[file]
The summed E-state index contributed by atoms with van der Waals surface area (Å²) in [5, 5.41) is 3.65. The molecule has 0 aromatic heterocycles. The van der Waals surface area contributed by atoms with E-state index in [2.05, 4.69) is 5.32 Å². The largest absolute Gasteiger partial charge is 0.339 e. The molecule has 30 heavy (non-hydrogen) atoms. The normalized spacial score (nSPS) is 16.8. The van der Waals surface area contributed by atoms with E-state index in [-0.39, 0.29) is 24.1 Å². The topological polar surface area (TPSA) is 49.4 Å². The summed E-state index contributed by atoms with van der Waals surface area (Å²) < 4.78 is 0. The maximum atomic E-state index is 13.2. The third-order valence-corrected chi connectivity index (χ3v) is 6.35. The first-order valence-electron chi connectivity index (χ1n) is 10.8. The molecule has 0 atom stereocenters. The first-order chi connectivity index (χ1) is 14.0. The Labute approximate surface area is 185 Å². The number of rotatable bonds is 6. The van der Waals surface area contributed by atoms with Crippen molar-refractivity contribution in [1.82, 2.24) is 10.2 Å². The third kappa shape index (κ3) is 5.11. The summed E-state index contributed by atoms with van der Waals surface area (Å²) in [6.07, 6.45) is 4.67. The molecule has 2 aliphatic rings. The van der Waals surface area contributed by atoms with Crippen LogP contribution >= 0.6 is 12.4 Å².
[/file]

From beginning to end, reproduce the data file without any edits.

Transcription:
The summed E-state index contributed by atoms with van der Waals surface area (Å²) in [5, 5.41) is 3.65. The molecule has 0 aromatic heterocycles. The van der Waals surface area contributed by atoms with E-state index in [2.05, 4.69) is 5.32 Å². The largest absolute Gasteiger partial charge is 0.339 e. The molecule has 30 heavy (non-hydrogen) atoms. The normalized spacial score (nSPS) is 16.8. The van der Waals surface area contributed by atoms with E-state index in [-0.39, 0.29) is 24.1 Å². The topological polar surface area (TPSA) is 49.4 Å². The summed E-state index contributed by atoms with van der Waals surface area (Å²) < 4.78 is 0. The maximum atomic E-state index is 13.2. The third-order valence-corrected chi connectivity index (χ3v) is 6.35. The first-order valence-electron chi connectivity index (χ1n) is 10.8. The molecule has 0 atom stereocenters. The first-order chi connectivity index (χ1) is 14.0. The Labute approximate surface area is 185 Å². The number of rotatable bonds is 6. The van der Waals surface area contributed by atoms with Crippen molar-refractivity contribution in [1.82, 2.24) is 10.2 Å². The third kappa shape index (κ3) is 5.11. The summed E-state index contributed by atoms with van der Waals surface area (Å²) in [6.07, 6.45) is 4.67. The molecule has 2 aliphatic rings. The van der Waals surface area contributed by atoms with Crippen LogP contribution >= 0.6 is 12.4 Å².